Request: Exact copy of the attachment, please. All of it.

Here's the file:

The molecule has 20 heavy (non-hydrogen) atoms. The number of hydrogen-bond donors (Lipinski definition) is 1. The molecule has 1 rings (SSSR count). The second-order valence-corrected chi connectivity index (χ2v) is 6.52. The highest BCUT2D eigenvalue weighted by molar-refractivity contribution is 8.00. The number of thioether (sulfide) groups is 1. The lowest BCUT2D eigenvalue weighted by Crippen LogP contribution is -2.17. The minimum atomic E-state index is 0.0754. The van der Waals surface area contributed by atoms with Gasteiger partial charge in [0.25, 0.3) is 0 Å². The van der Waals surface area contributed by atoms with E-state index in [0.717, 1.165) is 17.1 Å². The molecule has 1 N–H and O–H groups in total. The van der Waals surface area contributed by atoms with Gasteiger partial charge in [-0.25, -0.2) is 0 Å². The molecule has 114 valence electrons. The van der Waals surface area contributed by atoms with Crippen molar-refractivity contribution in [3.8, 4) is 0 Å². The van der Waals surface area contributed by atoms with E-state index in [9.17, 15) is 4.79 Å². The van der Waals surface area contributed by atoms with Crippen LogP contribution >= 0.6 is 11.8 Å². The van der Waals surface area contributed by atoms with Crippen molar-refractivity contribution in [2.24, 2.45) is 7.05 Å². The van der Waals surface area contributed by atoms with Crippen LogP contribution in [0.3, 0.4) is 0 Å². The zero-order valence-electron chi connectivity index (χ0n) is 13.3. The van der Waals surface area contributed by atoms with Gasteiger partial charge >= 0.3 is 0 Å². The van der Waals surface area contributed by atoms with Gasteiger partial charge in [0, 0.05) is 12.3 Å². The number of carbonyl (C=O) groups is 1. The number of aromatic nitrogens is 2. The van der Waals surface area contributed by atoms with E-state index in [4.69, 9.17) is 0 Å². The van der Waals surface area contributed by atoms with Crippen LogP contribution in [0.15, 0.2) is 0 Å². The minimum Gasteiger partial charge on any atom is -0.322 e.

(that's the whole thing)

The molecule has 20 heavy (non-hydrogen) atoms. The number of hydrogen-bond donors (Lipinski definition) is 1. The molecule has 1 rings (SSSR count). The second-order valence-corrected chi connectivity index (χ2v) is 6.52. The highest BCUT2D eigenvalue weighted by molar-refractivity contribution is 8.00. The number of thioether (sulfide) groups is 1. The lowest BCUT2D eigenvalue weighted by Crippen LogP contribution is -2.17. The minimum atomic E-state index is 0.0754. The van der Waals surface area contributed by atoms with Gasteiger partial charge in [0.25, 0.3) is 0 Å². The van der Waals surface area contributed by atoms with E-state index in [0.717, 1.165) is 17.1 Å². The molecule has 1 N–H and O–H groups in total. The van der Waals surface area contributed by atoms with Gasteiger partial charge in [-0.25, -0.2) is 0 Å². The molecule has 114 valence electrons. The van der Waals surface area contributed by atoms with Crippen molar-refractivity contribution in [3.8, 4) is 0 Å². The van der Waals surface area contributed by atoms with E-state index in [9.17, 15) is 4.79 Å². The van der Waals surface area contributed by atoms with Crippen LogP contribution >= 0.6 is 11.8 Å². The van der Waals surface area contributed by atoms with Crippen molar-refractivity contribution in [2.24, 2.45) is 7.05 Å². The van der Waals surface area contributed by atoms with Crippen LogP contribution in [0.3, 0.4) is 0 Å². The zero-order valence-electron chi connectivity index (χ0n) is 13.3. The van der Waals surface area contributed by atoms with Gasteiger partial charge >= 0.3 is 0 Å². The van der Waals surface area contributed by atoms with Gasteiger partial charge in [0, 0.05) is 12.3 Å². The number of carbonyl (C=O) groups is 1. The number of aromatic nitrogens is 2. The van der Waals surface area contributed by atoms with E-state index in [4.69, 9.17) is 0 Å². The van der Waals surface area contributed by atoms with Crippen LogP contribution in [0.15, 0.2) is 0 Å². The minimum Gasteiger partial charge on any atom is -0.322 e.